Hon. Tina Nadeau, Chief Justice, NH Superior Court, Kate Frey (’09), VP of Advocacy, New Futures, Tym Rourke, Director of Substance Use Disorders Grantmaking, NH Charitable Foundation
Justice Nadeau introduced the drug court program. It is designed for habitual users, often with a past of failed rehab and incarceration. It is a high risk high need population. Participants attend rehab 3 times per week, drug court sessions 3 times per week and are tested for drugs twice per week on a random basis. Participants call the court every day to find out if they need to be tested. Prolonged drug use impairs judgment. Drug court participants will slip up. Participants are handled paternally. Many participants were never properly parented; they never became fully functioning adults. Many started using drugs in their early teens and have not held jobs or learned to care for themselves.
The drug court is an 18-24 month program. A participant must be sober for 90 days, have a job or GED, and have paid restitution to graduate. 22% of graduates reoffend. 69% of defendants reoffend after serving a year in the house of correction. The court is collaborative. Judges try to say 4 positive things for every negative thing. It operates through sanctions and incentives. Participants can earn chips and 4 chips in a row leads to a gift card.
The drug court program is available for alcoholics. The challenge for many participants is their family and friends, many of who are themselves addicts. The drug court is fully funded by the state and saves the state money; it is cheaper than incarceration.
Tym O’Rourke spoke about the NH Charitable Foundations $48 million Oliver Hubbard Fund, granted to the Foundation to treat addiction. Addiction is a chronic relapsing disease caused by family history, environmental conditions, and childhood trauma. It is, in short, like any medical condition. Most addicts start using between the ages of 11 and 13. Substance abuse hijacks their brains and many essentially age but retain the brains of 12-year olds. Addiction is preventable through early intervention, screening for early exposure at well-child visits. Youth intervention should focus on immediate impact, not future harm.
Treatment is hard to get in New Hampshire. The only state where treatment is less likely is Texas. But addiction treatment is largely useless without a job or home. This is not just about opioids; more New Hampshire residents will die from alcohol than opioids. Meth is likely the next crisis on the horizon, and it will likely be worse than opioids.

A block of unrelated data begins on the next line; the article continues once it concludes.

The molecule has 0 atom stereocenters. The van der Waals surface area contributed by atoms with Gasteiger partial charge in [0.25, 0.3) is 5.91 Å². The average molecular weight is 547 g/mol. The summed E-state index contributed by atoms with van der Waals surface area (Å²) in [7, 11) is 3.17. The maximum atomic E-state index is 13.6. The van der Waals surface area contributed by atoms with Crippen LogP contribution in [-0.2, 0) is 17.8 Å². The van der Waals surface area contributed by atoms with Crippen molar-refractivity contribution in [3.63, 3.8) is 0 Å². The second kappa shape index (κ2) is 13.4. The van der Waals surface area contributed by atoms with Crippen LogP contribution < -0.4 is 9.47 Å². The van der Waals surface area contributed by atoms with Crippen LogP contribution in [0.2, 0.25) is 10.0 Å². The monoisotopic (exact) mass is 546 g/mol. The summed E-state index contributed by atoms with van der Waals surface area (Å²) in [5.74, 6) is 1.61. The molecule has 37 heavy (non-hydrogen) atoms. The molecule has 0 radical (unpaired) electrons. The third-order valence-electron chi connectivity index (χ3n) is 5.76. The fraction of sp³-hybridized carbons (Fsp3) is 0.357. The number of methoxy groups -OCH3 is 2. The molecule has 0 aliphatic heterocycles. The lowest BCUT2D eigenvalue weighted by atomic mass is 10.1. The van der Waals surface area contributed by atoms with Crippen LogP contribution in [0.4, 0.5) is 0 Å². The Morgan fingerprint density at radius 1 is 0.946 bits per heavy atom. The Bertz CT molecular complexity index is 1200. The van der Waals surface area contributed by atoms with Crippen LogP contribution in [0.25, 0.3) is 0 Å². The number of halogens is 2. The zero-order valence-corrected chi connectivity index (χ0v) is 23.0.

The cost to the state of addiction is estimated at $2.3 billion in health care costs, corrections costs, and lost productivity. New Hampshire enacted a policy to use 5% of profits from liquor sales to fund addiction treatment but has never fully funded that amount. Now the legislature is talking about using those funds for Medicaid expansion.
"Creating a Welcoming State - Civil Rights and the Justice System”
Dr. Dottie Morris (’13), Chief Diversity Officer, Keene State College, Elizabeth Lahey, Esq., Director of Civil Rights Unit, Attorney General’s Office, Lynne Parker, Executive Director, NH Legal Assistance, Chief Anthony Colarusso, Chief of Police, City of Dover
The Department of Justice’s Civil Rights Unit is new. It was established to enforce New Hampshire’s civil rights act and anti-discrimination law, as well as applicable federal laws. Atty. Lahey sees the unit as having 4 purposes: enforcement, education, outreach, and policy development and legislative support. Emerging issues include the need for better data about discrimination and the lack of protections for gender identity under existing law.
New Hampshire Legal Assistance has 35 staff members and represents indigent persons in civil matters. New Hampshire should plan for a more diverse state. Currently, policy, lawyers, judges are not representative of the new population. The court system is designed for two parties with attorneys to debate discrete issues. Now, so much more goes to court: landlord tenant disputes, debt collection, divorce, custody, and child support issues. 97% of tenants in landlord/tenant disputes are unrepresented.
Chief Colarusso discussed the challenges he faces hiring officers who mirror the community, particularly when competing against communities in Massachusetts.
The panel discussed whether there can be justice without equity and fairness. Chief Colarusso felt he saw generational change, but others pushed back on this. If racism is systemic, is it necessary to dismantle the system? Or does any system reflect existing racism?
Is the court system structured to deal with economic disparity? This led to a debate regarding the letter of the law vs. the spirit of the law and the varying ways in which spirit can be interpreted.
The panel asked the class to promote equity and justice, call-out inappropriate comments, get involved in legislative efforts, and to broaden our worldview and comfort zone.